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Balfour+Manson client wins case over ‘draconian’ limits on worship

The Scottish Government has lost a court challenge to its Covid-19 regulations closing all churches for congregational worship and private prayer – rules described as “Draconian and disproportionate” by the Balfour+Manson lawyer involved in the case.

Lord Braid upheld the Court of Session challenge by representatives of several churches that the regulations were both a disproportionate interference with the fundamental right to religious freedom – and so breached the human rights of the petitioners and others as well as their constitutional rights. As such, they are beyond the legislative competence of the Scottish Government.

Elaine Motion, Partner and Chairman of Balfour+Manson, represented Canon Tom White of St Alphonsus Church in Glasgow, in the case.

She said : “The Scottish approach to public worship was the most Draconian in the UK, and placed disproportionate limitations on people of faith.

“There were other less restrictive – but perfectly appropriate – options open and provided to the Scottish Government that did not deny people their right to worship and celebrate their faith. The fact that criminal sanctions are in place for any breach of the regulations, particularly conscientious belief, has a fundamental chilling effect on worship and belief.

“The Catholic Church in Scotland has always made it very clear it would only allow people to worship in a safe, socially-distanced manner, to protect and save lives.”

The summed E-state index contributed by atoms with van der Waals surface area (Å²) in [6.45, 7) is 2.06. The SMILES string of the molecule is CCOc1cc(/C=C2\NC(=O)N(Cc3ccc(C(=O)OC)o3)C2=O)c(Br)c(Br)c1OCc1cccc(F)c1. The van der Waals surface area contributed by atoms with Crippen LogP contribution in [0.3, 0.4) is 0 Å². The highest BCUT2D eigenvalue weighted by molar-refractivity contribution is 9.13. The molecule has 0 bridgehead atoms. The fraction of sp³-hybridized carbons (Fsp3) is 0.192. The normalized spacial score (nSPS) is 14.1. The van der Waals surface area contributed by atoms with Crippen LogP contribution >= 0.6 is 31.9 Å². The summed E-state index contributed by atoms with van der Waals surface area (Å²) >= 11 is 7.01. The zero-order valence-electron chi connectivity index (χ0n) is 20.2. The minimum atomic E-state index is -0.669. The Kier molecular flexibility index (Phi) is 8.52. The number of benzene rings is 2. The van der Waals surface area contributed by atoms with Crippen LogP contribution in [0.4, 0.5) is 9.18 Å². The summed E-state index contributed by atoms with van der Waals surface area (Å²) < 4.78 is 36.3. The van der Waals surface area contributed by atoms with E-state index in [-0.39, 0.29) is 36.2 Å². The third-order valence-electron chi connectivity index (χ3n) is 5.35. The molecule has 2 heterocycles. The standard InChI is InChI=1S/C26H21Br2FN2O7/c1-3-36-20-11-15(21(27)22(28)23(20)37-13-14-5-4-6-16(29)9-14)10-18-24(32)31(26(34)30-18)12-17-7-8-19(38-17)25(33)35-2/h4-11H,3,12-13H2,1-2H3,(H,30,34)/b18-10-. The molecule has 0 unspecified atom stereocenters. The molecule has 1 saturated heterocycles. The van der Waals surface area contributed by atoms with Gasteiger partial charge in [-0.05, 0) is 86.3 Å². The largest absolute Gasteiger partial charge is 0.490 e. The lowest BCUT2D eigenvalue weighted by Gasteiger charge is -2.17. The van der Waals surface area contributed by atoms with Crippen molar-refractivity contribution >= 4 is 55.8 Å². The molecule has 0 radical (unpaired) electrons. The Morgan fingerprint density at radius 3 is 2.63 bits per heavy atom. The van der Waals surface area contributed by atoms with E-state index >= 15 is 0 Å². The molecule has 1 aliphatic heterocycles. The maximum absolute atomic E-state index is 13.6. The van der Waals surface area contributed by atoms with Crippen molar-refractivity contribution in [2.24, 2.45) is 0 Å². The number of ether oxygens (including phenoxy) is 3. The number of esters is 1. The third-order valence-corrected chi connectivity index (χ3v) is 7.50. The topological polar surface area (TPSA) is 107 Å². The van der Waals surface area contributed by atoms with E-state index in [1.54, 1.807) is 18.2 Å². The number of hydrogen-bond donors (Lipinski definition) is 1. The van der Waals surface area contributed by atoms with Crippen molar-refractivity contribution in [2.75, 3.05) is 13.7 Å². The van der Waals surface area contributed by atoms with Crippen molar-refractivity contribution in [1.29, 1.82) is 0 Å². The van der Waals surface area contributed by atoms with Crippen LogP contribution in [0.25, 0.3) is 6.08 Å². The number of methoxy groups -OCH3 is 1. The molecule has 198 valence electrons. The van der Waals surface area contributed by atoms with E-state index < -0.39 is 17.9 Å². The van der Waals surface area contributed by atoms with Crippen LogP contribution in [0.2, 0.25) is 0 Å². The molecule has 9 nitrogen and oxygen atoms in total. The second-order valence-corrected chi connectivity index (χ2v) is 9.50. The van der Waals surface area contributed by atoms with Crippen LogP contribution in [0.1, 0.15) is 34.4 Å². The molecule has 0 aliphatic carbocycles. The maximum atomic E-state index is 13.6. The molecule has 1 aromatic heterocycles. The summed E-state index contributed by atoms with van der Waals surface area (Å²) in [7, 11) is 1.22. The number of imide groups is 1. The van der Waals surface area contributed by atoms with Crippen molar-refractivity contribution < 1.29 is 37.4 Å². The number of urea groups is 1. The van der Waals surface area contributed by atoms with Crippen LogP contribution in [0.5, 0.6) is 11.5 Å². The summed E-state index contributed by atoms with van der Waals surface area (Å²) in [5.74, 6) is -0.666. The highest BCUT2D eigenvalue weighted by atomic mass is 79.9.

Mrs Motion said Canon White accepted that public worship will require to be carried out in a restricted manner and not in the way which was done before the pandemic.

What he says, however, is that this can be done by way of guidance drafted in accordance with discussion and agreement of the faith communities rather than imposed unilaterally by the Scottish Government without proper consultation.

Canon White, also Dean of the City East Deanery and Canon of St Andrew’s Cathedral Chapter in Glasgow, has previously said: “Freedom of worship is a human right, and receiving the sacraments is as vital to me and my parishioners as receiving food and water.“

Although First Minister Nicola Sturgeon announced on March 9th that public worship would be restored from March 26th, Mrs Motion said Canon White felt it was right to press ahead with the case. “It was important for the court to decide these critical issues. Without that occurring it would be open to the Scottish Government to re-impose or indeed increase further restrictions in future,” she said.

“The physical gathering together of Christians for prayer, proclamation of the Christian Gospel and the celebration of Holy Communion by Christians meeting together in one place are indispensable aspects of the practice of Catholicism. That cannot, generally, be achieved virtually. This appears to have been totally overlooked in the Scottish Government’s decision. The Catholic Church has been fully engaged in discussion about creating a safe environment for worship, but senior figures in the Church said there had been no meaningful consultation.”

Mrs Motion, who led a successful challenge against the UK Government’s prorogation of Parliament during the Brexit impasse in 2019, added: “Despite the special significance of worshipping in person for members of the Catholic Church – and the Church’s willingness to follow all possible safety guidelines – their voices were silenced.”

The priest, who represents people in some of the most deprived areas of the UK, used a crowdfunding site to cover the costs of the legal challenge, led by Aidan O’Neill QC and David Welsh.

Click here to view the judgment